Noah Leavitt

Finding Our True Selves

I once swallowed a toothpick.

As crazy at that sounds, it actually happened. I’m not sure if it was tucked inside a sliced turkey wrap or hidden inside of a pastrami sandwich, but somehow, six years ago, I swallowed a toothpick without realizing it. What followed was anything but funny and took weeks to unravel. I went to the doctor with flu-like symptoms, only to find out after ten days that I had a liver abscess. I spent a week in the hospital, underwent a minimally invasive procedure (which was probably the most painful experience of my life), and spent another month receiving IV antibiotics at home. For some time, the cause of the abscess remained a mystery. Although it wasn’t much consolation for me while I was in the hospital, I was something of a minor medical celebrity, as physicians attempted to explain how a healthy twenty-five-year-old could wind up with a liver infection. Eventually, they discovered the cause. A relatively innocuous looking toothpick had perforated the lining of my stomach and allowed bacteria to escape and infect my liver, causing the abscess.

My time in the hospital provided me with time to reflect, perhaps too much time, on who I was and what I was doing. But despite having all this free-time on my hands I found it difficult to pray for any great length of time. It didn’t matter if it was the fixed liturgy of the siddur or a prayer from the heart. I found myself moving quickly through the shemoneh esreh, and when I turned to God with my own tefillot they came only in short bursts. “Please God heal me”, I said, or “Please God don’t let me die.” My inability to pray for any great length of time stuck with me, and it continued to bother me even after I got out of the hospital. There I was, a rabbinical student, in the hospital, at a moment of weakness and uncertainty, and I found myself struggling to turn to God, to truly pray, for anything than longer than the briefest of moments. Several weeks after I got out of the hospital I was recounting this experience to a friend of mine and he pointed me to a story that appears in Sefer Bamidbar.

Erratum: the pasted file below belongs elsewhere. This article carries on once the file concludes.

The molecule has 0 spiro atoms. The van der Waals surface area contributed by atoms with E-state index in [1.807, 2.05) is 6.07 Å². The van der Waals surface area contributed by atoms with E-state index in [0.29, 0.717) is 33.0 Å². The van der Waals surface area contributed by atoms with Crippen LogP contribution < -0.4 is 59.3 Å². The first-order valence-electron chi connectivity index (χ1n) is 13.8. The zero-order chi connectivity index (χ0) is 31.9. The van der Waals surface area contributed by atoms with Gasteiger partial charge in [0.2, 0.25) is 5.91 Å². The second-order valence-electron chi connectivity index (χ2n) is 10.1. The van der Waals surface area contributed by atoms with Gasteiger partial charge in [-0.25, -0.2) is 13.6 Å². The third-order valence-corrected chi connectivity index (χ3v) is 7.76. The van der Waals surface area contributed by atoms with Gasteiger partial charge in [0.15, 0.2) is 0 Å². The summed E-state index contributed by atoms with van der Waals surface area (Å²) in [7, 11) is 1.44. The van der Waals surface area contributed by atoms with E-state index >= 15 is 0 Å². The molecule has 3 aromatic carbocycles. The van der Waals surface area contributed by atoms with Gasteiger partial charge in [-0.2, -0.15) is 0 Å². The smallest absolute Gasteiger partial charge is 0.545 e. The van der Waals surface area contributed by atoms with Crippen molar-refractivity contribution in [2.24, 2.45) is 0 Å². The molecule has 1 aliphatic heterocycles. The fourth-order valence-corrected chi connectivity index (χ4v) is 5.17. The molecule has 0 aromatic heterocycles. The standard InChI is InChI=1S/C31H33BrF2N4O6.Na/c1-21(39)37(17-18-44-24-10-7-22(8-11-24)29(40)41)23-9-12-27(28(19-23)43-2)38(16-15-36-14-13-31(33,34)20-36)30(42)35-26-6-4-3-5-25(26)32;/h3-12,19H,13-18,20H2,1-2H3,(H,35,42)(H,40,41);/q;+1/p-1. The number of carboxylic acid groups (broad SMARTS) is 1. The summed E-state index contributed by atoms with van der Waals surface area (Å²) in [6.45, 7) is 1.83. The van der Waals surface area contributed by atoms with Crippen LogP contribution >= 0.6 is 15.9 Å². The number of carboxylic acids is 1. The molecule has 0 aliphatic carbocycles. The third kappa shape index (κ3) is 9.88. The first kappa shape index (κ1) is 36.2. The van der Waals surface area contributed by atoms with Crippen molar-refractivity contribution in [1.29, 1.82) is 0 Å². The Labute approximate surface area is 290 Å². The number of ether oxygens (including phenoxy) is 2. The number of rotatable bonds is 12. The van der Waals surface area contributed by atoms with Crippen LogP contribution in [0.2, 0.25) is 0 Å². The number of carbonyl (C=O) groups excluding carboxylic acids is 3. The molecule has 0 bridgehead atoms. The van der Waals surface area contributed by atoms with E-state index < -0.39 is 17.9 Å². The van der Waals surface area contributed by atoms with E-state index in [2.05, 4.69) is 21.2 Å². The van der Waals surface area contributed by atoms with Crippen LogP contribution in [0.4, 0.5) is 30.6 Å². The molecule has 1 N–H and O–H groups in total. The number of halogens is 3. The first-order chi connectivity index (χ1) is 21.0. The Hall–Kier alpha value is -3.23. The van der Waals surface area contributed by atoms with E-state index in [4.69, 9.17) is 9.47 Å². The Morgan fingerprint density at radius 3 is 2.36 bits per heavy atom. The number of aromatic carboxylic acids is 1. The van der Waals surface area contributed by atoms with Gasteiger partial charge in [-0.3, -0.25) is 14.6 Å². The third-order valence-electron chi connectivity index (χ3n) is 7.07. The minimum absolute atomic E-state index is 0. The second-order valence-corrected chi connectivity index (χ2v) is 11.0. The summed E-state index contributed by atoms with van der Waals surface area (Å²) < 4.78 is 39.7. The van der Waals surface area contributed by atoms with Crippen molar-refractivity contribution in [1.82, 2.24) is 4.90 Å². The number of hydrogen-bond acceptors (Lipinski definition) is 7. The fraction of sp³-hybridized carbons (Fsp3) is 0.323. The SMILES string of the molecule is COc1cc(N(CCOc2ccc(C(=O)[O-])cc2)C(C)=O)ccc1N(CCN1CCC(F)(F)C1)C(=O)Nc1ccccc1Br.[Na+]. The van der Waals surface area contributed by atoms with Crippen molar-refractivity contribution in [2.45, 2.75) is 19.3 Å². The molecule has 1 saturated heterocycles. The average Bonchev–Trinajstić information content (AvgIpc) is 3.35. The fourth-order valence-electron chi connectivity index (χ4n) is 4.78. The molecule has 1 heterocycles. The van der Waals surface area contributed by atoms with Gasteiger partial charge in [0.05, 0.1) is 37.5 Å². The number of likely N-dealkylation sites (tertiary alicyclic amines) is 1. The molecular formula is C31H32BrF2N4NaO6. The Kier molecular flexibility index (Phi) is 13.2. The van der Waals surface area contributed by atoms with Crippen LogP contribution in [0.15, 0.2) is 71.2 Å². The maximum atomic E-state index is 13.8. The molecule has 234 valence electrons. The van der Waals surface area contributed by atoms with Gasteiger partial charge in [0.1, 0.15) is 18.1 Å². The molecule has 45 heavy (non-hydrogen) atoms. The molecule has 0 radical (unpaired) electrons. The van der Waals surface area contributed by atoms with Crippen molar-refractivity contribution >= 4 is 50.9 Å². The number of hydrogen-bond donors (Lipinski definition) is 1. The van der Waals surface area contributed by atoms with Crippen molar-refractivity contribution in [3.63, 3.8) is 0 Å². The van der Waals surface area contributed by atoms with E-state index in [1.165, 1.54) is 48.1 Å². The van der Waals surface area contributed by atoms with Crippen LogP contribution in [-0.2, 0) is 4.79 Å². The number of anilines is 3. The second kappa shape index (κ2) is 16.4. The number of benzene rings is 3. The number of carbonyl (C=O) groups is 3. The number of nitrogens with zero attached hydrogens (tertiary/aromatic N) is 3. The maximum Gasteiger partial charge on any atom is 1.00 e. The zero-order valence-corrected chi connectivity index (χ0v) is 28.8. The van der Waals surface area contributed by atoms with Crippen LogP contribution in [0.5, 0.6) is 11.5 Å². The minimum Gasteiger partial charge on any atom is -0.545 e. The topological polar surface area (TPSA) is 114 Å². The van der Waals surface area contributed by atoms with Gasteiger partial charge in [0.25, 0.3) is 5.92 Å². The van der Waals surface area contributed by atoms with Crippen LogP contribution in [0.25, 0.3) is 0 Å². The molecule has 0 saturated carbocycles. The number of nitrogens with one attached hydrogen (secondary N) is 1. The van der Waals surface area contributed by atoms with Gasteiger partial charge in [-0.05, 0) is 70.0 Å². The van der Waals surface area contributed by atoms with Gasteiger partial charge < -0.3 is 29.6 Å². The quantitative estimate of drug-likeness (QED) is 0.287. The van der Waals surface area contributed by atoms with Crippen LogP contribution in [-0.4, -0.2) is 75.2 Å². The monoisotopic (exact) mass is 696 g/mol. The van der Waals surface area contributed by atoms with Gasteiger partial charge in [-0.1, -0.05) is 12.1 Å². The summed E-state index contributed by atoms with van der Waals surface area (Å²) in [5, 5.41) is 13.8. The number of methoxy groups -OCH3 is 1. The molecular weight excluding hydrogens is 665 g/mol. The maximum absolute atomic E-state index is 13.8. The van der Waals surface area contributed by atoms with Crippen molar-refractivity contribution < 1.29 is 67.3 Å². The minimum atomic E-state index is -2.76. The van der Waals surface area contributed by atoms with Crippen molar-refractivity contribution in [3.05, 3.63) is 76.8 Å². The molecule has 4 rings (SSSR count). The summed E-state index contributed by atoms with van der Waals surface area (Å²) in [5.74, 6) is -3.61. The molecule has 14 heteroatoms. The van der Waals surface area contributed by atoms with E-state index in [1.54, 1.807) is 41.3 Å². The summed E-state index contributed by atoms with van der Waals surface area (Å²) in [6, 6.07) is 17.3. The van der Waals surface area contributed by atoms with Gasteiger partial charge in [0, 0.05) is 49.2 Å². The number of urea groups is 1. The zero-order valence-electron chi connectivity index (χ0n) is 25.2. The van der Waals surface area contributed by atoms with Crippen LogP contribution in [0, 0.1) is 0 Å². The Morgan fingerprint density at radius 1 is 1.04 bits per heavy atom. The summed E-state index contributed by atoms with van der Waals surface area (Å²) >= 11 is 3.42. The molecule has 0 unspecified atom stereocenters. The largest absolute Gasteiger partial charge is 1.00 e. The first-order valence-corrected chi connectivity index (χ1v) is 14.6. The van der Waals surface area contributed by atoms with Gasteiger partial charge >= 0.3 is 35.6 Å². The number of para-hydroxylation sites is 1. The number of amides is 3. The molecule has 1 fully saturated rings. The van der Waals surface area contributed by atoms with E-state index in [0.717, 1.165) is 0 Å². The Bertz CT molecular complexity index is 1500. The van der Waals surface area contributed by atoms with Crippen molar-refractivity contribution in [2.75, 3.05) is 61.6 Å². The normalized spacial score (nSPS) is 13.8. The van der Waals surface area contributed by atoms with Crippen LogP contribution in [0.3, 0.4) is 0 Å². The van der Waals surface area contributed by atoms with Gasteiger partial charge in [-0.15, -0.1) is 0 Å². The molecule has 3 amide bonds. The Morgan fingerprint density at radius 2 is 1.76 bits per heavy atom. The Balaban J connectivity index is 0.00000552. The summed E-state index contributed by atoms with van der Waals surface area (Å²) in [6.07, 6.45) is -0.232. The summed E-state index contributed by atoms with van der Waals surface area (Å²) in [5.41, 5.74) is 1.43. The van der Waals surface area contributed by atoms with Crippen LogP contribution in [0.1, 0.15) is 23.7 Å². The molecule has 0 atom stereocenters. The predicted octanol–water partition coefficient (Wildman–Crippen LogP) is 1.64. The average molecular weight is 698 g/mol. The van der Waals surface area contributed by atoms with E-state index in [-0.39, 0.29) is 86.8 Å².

There Moshe faces a series of challenges to his leadership and authority. But perhaps none was as personal and cut as deep as the one from his own siblings, Aaron and Miriam. When Aaron and Miriam question Moshe’s uniqueness as a leader, the punishment is swift and dramatic. Miriam becomes afflicted with tzaarat, a skin disease. When Moshe saw what had occurred he uttered a prayer that stands out for its simplicity and brevity. Moshe cried out, “Please, God! Heal her!” At first glance Moshe’s prayer seems somewhat surprising, elsewhere in the Torah he prays at length on behalf of the Jewish people. Yet, here, at the moment of his own sister’s illness, Moshe appears to lack these words and instead he can only utter a simple request.

A Midrash explains that were Moshe to have prayed for a long period of time, the Jewish people would have asked how he could pray at length when his own sister was sick. This answer seems only to confuse things further. What would have been wrong with Moshe turning to God at this moment, and praying at length for his sister’s wellbeing?

The Gemara’s discussion about the unique nature of the shofar, and the halachot that follow from it, may offer us some insight. In the times of the Beit HaMikdash, the shofar was not the only item that was sounded on Rosh Hashana, trumpets were sounded as well. The Gemara tells us the trumpets were made of silver. The sound then that they produced was in some way artificial, it emerged only because the silver had been mined, melted, and formed. Both its interior and exterior finishes reflected the fact that they were used as part of a sacred service. The shofar by contrast cannot be too refined. “If one coated a shofar with gold on the inside – it is unfit to be used.” The Gemara tells us. “If the coating is outside, then if the sound is different from what it was-it is unfit, if not – it is fit.” If the sound that emerges from a shofar is in anyway artificial, it cannot be used to perform the mitzva. Only a shofar that is unaffected by an external coating, can be sounded on Rosh Hashana. The emphasis on hearing a pure unadulterated sound on Rosh Hashana is echoed by a Mishnah “The shofar of Rosh Hashana…Its mouth is to be coated on the outside in gold, and there are to be two trumpets, [one] on each side [of it]. The shofar [blast] is to be long and the trumpet [blast] is to be short, since the commandment of the day is with a shofar.”